The legitimacy of the theoretical estimates is based on the location of the area of study. The transformation function was derived as part of what it is known as the TMA spectrum and included an extensive database of wave spectra measured in the coastal area centered at the Coastal Engineering Research Center (CERC) Field Research Facility in Duck, North Carolina, and coincided roughly with the location of the radar sampling domain in SHOWEX. Thus, both radar-derived and theoretical estimates were obtained for similar (if not identical) conditions of wind generation (onshore winds), water depth, and sea bottom materials.

The comparison of radar-derived and theoretical Hs values is shown in Fig. 10. The theoretical Hs values were strongly correlated with variations in bathymetry, which was expected because the transformation function depends directly on water depth. As the wave field propagated shoreward, it experienced an energy decrease of 18% (∼0.63 m) between stations Romeo and X1. This tendency of the theoretical Hs was confirmed by the in situ measurements at stations Bravo and X1 (where differences smaller than of 1.5% were found) and by the reference measurement at station Romeo, but a significant deviation was observed at the location of station Yankee (∼6% overestimation). This discrepancy is likely to be related to the inability of the theoretical model to represent the transition period in which the wave field adjusts to the increase of water depth once it passes the ridge depicted in Fig. 10b at about 35 km. The effect of this feature, however, was localized and should not affect the model-derived estimates within the effective radar domain (r < 30 km).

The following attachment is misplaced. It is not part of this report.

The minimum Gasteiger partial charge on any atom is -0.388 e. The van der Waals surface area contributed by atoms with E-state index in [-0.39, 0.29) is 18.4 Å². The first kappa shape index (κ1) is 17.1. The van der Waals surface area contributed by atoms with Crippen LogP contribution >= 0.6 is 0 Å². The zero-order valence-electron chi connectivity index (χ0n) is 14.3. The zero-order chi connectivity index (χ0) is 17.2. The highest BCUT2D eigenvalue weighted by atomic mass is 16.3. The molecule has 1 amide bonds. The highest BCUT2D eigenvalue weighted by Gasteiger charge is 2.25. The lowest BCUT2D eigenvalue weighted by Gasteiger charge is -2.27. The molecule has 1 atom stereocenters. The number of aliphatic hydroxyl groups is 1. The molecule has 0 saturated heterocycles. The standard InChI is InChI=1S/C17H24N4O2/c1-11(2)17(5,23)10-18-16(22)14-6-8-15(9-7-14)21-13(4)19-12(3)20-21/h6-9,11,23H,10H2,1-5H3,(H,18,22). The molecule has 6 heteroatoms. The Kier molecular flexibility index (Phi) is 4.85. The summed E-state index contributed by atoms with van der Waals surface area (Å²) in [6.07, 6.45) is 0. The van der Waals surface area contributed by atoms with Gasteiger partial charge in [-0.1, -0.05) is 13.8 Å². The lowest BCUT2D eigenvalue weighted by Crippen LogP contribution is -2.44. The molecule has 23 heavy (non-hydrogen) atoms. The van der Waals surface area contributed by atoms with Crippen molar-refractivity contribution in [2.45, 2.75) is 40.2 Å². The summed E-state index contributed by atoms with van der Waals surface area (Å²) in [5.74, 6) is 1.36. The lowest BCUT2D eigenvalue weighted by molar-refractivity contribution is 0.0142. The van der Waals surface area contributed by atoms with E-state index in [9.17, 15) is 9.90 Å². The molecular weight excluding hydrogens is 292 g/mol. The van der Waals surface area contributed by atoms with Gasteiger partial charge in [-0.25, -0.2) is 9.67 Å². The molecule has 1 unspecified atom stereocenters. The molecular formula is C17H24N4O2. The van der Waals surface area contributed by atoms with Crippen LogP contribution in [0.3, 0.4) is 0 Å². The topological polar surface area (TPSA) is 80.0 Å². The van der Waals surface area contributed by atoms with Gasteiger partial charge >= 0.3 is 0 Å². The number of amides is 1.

The filtered and unfiltered radar-derived Hs series are also depicted in Fig. 10. Although the unfiltered Hs values show large scatter and overestimation of the energy level, the filtered radar-derived estimates agree closely with their theoretical counterpart. The corresponding RMS difference was found to be 0.1 m (2% mean relative error). The absolute difference between the filtered radar-derived Hs and the in situ measurements at X1 and Bravo was on the order of 2%.

b. Wave energy growth

The case of wave energy growth due to the forcing of wind under fetch-limited conditions was also studied with data from SHOWEX, in particular, with data from the storm shown in Fig. 11. The event lasted approximately from yearday 309.54 to yearday 311.21 and followed a period of about 10 h during which the wind was blowing predominantly from the west (270° azimuth). After yearday 309.54, the wind direction switched rapidly to the southwest and the wind speed increased uniformly from 3.4 to 10.4 m s−1 at the peak of the event (yearday 310.21). The wind direction remained fairly constant at 210° azimuth for seven hours prior to the occurrence of the peak and then it switched slightly to 227° azimuth. The wave field in this storm showed two well-defined peaks separated by an interval of 6 h (see dotted line in Fig. 11b). The peak at yearday 309.96 was most likely caused by the interaction of early sea propagating to the east with swell propagating to the west. Conversely, the peak at yearday 310.21 was largely induced by the southwest wind field described.